There are 4 main strategies for Domestic Ventilation generally adopted in the UK and Ireland.
1. Passive Stack Ventilation
A Passive Stack Ventilation system comprises vents located in 'wet' rooms, connected via near-vertical ducts to ridge or other roof terminals. Warm, moist air is drawn up the ducts by a combination of the stack effect and wind effect. Replacement dry air is drawn into the property via background ventilators (e.g. Brookvent Window Ventilators) located in the habitable rooms, and by air leakage.
2. Intermittent Extract with Background Ventilators
Local extract fans are installed in 'wet' rooms and provide rapid extraction of moisture and other pollutants. They operate intermittently under either occupant or automatic control. The fans can be either mounted in a window, ceiling or external wall. When ceiling-mounted, the extract should be ducted to outside. Replacement dry air is provided via background ventilators (e.g. Brookvent Window Ventilators) and air leakage. In addition, as these fans do not run continuously, the background ventilators should be sized to provide adequate continuous whole house ventilation.
3. Continuous 'Mechanical Extract Ventilation' (MEV) with Background Ventilators
A 'Mechanical Extract Ventilation' (MEV) system continually extracts air from 'wet' rooms. It usually consists of a central ventilation unit positioned in a cupboard or loft space ducted throughout the dwelling to extract air from the wet rooms. The system is typically dual speed, providing low-speed continuous 'trickle' ventilation, and high-speed 'boost' flow. Replacement dry air is drawn into the property via background ventilators (e.g. Brookvent Window Ventilators) located in the habitable rooms, and by air leakage.
4. Continuous Whole House 'Heat Recovery Ventilation' (HRV)
Whole 'House Heat Recovery Ventilation' (HRV) systems usually combine supply and extract ventilation in the one system. Typically, warm, moist air is extracted from 'wet' rooms via a system of ducting and is passed through a heat exchanger before being exhausted to outside. Fresh incoming air is preheated via the exchanger and ducted to the living room and other habitable rooms.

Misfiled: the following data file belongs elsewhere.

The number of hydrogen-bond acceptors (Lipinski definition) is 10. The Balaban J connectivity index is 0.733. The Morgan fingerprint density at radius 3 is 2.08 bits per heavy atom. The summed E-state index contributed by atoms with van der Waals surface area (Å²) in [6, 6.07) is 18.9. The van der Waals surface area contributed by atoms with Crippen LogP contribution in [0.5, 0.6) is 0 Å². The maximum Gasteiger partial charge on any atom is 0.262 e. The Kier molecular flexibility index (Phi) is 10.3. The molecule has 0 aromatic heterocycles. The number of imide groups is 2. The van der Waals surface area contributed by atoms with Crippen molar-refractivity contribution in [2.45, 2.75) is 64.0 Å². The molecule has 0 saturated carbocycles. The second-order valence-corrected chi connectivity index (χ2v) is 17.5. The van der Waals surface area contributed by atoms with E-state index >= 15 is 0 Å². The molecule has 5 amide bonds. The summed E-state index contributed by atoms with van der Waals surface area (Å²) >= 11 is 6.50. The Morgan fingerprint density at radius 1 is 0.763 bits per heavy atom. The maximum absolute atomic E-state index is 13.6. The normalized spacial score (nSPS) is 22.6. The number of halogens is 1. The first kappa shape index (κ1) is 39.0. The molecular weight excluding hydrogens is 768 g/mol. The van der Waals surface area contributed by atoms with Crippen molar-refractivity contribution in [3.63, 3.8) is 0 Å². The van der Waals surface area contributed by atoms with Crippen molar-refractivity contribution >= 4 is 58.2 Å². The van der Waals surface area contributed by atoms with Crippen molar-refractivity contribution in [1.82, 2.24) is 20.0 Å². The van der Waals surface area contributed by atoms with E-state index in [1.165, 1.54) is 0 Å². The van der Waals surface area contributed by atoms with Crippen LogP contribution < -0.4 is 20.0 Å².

The transition towards airtight, super insulated homes means that purpose-provided ventilation is now more necessary than ever before. England and Wales, Approved Document F , (Ventilation) was revised in 2010 specifically to cater for homes that are completely airtight and which would need larger purpose-provided ventilation openings, with the potential to cause substantial heat loss. For this reason, ventilation options that are able to recover heat from the outgoing ventilation (exhaust) air have an obvious attraction, namely Heat Recovery Ventilation (HRV) systems, which also have the added bonus of offering continuous, demand controlled ventilation which has the ability to respond to levels of increased household pollutants ensuring a comfortable and healthy indoor environment.
A recent detailed report published in February 2012 by the National House-Building Council (NHBC) in conjunction with Building Research Establishment (BRE) supports this view that the current trend towards Heat Recovery Ventilation (HRV) will continue, and suggests that it is likely to become the dominant form of ventilation in new homes to 2016 and beyond.
Below are links to the current regional (UK and Ireland) Ventilation Regulations:
Approved Document F - Ventilation (2010 Edition) Link
Domestic Ventilation Compliance Guide (2010 Edition) Link
Domestic Building Services Compliance Guide (2010 Edition) Link
Technical Handbook 2010 Domestic Link
DOE Technical Booklet K: 1998 - Ventilation Link
Part F Ventilation 2009 Link